Basically a Field has an abelian group and and abelian group. So it is necessary and sufficient to prove the following.
Theorem: In a Group the identity elemenet is unique.
Proof: Let be this identity element. And another identity element. Then
I don't know if this is where this type of question should be, so sorry if this isn't it.
I need to show the following using the Field Axioms:
1. That the identity numbers 0 and 1 are unique.
2. That 0*a=0.
3. That the inverses -a and 1/a are unique.
4. That -1*a = -a
5. That (-1)(-1)=1
6. That if , then
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Could the first be demonstrated like this?
1. Show that the identity numbers 0 and 1 are unique.
Suppose there is a number , an additive identity, different from zero such that . Then by the definition of additive inverse and by the definition of additive identity which is clearly a contradiction. Therefore, the additive identity is unique.
Suppose there is a number , a multiplicative identity, different from one such that . Then by the definition of multiplicative inverse and by the definition of multiplicative identity which is a contradiction. Therefore, the multiplicative identity is unique.
Note, this does not show that .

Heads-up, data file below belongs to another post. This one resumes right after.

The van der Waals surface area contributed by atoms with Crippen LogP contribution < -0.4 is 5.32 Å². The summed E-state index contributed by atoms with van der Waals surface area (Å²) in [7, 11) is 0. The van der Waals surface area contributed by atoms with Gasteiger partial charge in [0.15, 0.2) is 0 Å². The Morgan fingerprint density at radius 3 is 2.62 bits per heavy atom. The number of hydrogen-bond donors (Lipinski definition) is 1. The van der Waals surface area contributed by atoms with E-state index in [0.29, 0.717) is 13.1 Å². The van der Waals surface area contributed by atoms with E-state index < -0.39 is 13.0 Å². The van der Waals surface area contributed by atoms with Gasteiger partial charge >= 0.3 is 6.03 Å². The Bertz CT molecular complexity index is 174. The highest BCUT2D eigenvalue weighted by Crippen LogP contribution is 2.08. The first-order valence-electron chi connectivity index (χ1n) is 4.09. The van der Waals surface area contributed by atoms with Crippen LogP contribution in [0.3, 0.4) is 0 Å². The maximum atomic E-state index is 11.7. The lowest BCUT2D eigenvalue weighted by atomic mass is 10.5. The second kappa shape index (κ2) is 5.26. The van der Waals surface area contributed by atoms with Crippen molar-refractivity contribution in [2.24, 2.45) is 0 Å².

For example, consider defined as and . Then we see that and . But this example is reffered to as trivial ring. And we do not consider it to be a field by convention, just to avoid this boring counterexample.
I simply want to get a feel for how to demonstrate something step by step. Here's what I've done so far but I'm having trouble justifying the step with the ***** in problem 2. I have no idea how to start with problem 6. Please look over them if possible and correct any mistakes.
2) Show that .
by distributive law of multiplication over addition and multiplicative inverse
****
by definition of additive inverse
by definition of additive identity
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3) Show that in a group , the inverse of each element is unique.
Let be a group with binary operation * and identity .
Suppose there is some element with two inverses denoted by and . Then
by the associative law
by definition of inverse
by definition of identity
Therefore, the inverse of each element in a group is unique.
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4) Show that .
by distributive law
by multiplicative identity
by additive inverse
by additive identity
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5) Show that .
by distributive law and multiplicative identity
by additive inverse
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Does anyone know the latex for an actual negative that's shorter and higher than the minus sign and for the Real number sign?
Nice! Thanks, Plato.
I still am not able to follow the Double inverse theorem... maybe you could help make it clearer.
Let be an associative binary operation on a set with identity , and let . If is invertible for , let [tex]x^{-1}[/math denote the (unique) inverse for . Then is invertible and .What confuses me about that proof is the last statement. I don't understand how that is sufficient.
Proof: If is the inverse for , then
.
But this is exactly the condition for to be the inverse for .